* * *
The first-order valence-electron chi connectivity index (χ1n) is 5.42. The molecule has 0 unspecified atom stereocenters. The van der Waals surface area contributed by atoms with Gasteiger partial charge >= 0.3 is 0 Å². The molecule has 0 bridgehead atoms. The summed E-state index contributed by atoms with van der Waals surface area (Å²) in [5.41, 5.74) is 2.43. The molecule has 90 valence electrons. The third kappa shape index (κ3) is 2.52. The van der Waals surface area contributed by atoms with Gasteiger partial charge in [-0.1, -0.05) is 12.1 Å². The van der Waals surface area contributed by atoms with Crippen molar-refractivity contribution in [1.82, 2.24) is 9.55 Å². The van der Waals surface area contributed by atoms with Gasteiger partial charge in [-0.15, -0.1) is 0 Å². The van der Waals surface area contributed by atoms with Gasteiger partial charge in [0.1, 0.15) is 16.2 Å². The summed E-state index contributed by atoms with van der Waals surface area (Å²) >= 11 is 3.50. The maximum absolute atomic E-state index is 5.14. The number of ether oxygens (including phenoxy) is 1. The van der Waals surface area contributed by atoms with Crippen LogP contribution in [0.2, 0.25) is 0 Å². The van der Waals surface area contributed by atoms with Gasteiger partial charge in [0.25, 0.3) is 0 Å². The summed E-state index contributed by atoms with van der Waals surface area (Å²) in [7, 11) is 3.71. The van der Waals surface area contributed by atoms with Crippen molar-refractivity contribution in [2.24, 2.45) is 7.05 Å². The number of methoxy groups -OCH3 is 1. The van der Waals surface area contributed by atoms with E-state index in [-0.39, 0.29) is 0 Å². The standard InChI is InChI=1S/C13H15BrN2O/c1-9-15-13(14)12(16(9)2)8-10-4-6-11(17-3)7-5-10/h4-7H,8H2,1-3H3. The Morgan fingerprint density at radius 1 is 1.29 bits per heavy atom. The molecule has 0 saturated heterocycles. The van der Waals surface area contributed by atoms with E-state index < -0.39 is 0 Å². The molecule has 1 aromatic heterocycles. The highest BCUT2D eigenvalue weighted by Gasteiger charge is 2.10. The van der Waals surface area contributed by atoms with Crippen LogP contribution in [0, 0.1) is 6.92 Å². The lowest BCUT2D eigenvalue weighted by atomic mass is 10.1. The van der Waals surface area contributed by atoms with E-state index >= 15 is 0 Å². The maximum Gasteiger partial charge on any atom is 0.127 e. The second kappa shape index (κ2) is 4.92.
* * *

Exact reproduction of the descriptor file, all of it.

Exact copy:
The first-order valence-electron chi connectivity index (χ1n) is 5.42. The molecule has 0 unspecified atom stereocenters. The van der Waals surface area contributed by atoms with Gasteiger partial charge >= 0.3 is 0 Å². The molecule has 0 bridgehead atoms. The summed E-state index contributed by atoms with van der Waals surface area (Å²) in [5.41, 5.74) is 2.43. The molecule has 90 valence electrons. The third kappa shape index (κ3) is 2.52. The van der Waals surface area contributed by atoms with Gasteiger partial charge in [-0.1, -0.05) is 12.1 Å². The van der Waals surface area contributed by atoms with Crippen molar-refractivity contribution in [1.82, 2.24) is 9.55 Å². The van der Waals surface area contributed by atoms with Gasteiger partial charge in [-0.15, -0.1) is 0 Å². The van der Waals surface area contributed by atoms with Gasteiger partial charge in [0.1, 0.15) is 16.2 Å². The summed E-state index contributed by atoms with van der Waals surface area (Å²) >= 11 is 3.50. The maximum absolute atomic E-state index is 5.14. The number of ether oxygens (including phenoxy) is 1. The van der Waals surface area contributed by atoms with Crippen LogP contribution in [0.2, 0.25) is 0 Å². The van der Waals surface area contributed by atoms with Gasteiger partial charge in [0.25, 0.3) is 0 Å². The summed E-state index contributed by atoms with van der Waals surface area (Å²) in [7, 11) is 3.71. The van der Waals surface area contributed by atoms with Crippen molar-refractivity contribution in [2.24, 2.45) is 7.05 Å². The number of methoxy groups -OCH3 is 1. The van der Waals surface area contributed by atoms with E-state index in [-0.39, 0.29) is 0 Å². The standard InChI is InChI=1S/C13H15BrN2O/c1-9-15-13(14)12(16(9)2)8-10-4-6-11(17-3)7-5-10/h4-7H,8H2,1-3H3. The Morgan fingerprint density at radius 1 is 1.29 bits per heavy atom. The molecule has 0 saturated heterocycles. The van der Waals surface area contributed by atoms with E-state index < -0.39 is 0 Å². The molecule has 1 aromatic heterocycles. The highest BCUT2D eigenvalue weighted by Gasteiger charge is 2.10. The van der Waals surface area contributed by atoms with Crippen LogP contribution in [0, 0.1) is 6.92 Å². The lowest BCUT2D eigenvalue weighted by atomic mass is 10.1. The van der Waals surface area contributed by atoms with E-state index >= 15 is 0 Å². The maximum Gasteiger partial charge on any atom is 0.127 e. The second kappa shape index (κ2) is 4.92.